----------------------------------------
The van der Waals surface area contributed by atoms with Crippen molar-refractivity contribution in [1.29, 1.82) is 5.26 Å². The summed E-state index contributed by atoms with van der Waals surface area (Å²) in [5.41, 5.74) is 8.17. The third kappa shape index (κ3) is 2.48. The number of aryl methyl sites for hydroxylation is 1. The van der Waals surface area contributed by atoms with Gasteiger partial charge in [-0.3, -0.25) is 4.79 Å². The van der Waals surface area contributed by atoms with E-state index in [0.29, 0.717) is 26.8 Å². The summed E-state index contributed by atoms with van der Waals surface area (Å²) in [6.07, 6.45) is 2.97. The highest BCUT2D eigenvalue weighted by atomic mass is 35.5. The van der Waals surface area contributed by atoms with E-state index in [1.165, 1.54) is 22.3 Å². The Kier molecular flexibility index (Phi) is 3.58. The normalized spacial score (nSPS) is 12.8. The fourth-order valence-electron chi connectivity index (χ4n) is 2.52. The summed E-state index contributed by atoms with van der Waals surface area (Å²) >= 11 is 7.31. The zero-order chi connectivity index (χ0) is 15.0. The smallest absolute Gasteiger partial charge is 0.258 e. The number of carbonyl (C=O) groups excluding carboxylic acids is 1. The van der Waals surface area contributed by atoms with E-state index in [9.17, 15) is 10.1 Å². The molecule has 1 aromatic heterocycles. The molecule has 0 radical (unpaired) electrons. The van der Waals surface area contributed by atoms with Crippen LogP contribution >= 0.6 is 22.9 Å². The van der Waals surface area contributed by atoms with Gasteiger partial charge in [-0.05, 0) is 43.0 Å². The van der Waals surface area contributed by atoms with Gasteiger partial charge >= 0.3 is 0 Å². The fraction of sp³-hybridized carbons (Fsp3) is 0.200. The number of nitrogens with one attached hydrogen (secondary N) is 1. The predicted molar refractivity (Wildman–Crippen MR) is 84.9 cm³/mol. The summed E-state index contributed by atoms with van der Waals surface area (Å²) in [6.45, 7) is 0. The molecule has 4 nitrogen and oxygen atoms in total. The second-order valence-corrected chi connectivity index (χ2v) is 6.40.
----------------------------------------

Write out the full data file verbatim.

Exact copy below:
The van der Waals surface area contributed by atoms with Crippen molar-refractivity contribution in [1.29, 1.82) is 5.26 Å². The summed E-state index contributed by atoms with van der Waals surface area (Å²) in [5.41, 5.74) is 8.17. The third kappa shape index (κ3) is 2.48. The number of aryl methyl sites for hydroxylation is 1. The van der Waals surface area contributed by atoms with Gasteiger partial charge in [-0.3, -0.25) is 4.79 Å². The van der Waals surface area contributed by atoms with E-state index in [0.29, 0.717) is 26.8 Å². The summed E-state index contributed by atoms with van der Waals surface area (Å²) in [6.07, 6.45) is 2.97. The highest BCUT2D eigenvalue weighted by atomic mass is 35.5. The van der Waals surface area contributed by atoms with E-state index in [1.165, 1.54) is 22.3 Å². The Kier molecular flexibility index (Phi) is 3.58. The normalized spacial score (nSPS) is 12.8. The fourth-order valence-electron chi connectivity index (χ4n) is 2.52. The summed E-state index contributed by atoms with van der Waals surface area (Å²) >= 11 is 7.31. The zero-order chi connectivity index (χ0) is 15.0. The smallest absolute Gasteiger partial charge is 0.258 e. The number of carbonyl (C=O) groups excluding carboxylic acids is 1. The van der Waals surface area contributed by atoms with E-state index in [9.17, 15) is 10.1 Å². The molecule has 1 aromatic heterocycles. The molecule has 0 radical (unpaired) electrons. The van der Waals surface area contributed by atoms with Crippen LogP contribution >= 0.6 is 22.9 Å². The van der Waals surface area contributed by atoms with Gasteiger partial charge in [-0.05, 0) is 43.0 Å². The van der Waals surface area contributed by atoms with Gasteiger partial charge >= 0.3 is 0 Å². The fraction of sp³-hybridized carbons (Fsp3) is 0.200. The number of nitrogens with one attached hydrogen (secondary N) is 1. The predicted molar refractivity (Wildman–Crippen MR) is 84.9 cm³/mol. The summed E-state index contributed by atoms with van der Waals surface area (Å²) in [6.45, 7) is 0. The molecule has 4 nitrogen and oxygen atoms in total. The second-order valence-corrected chi connectivity index (χ2v) is 6.40.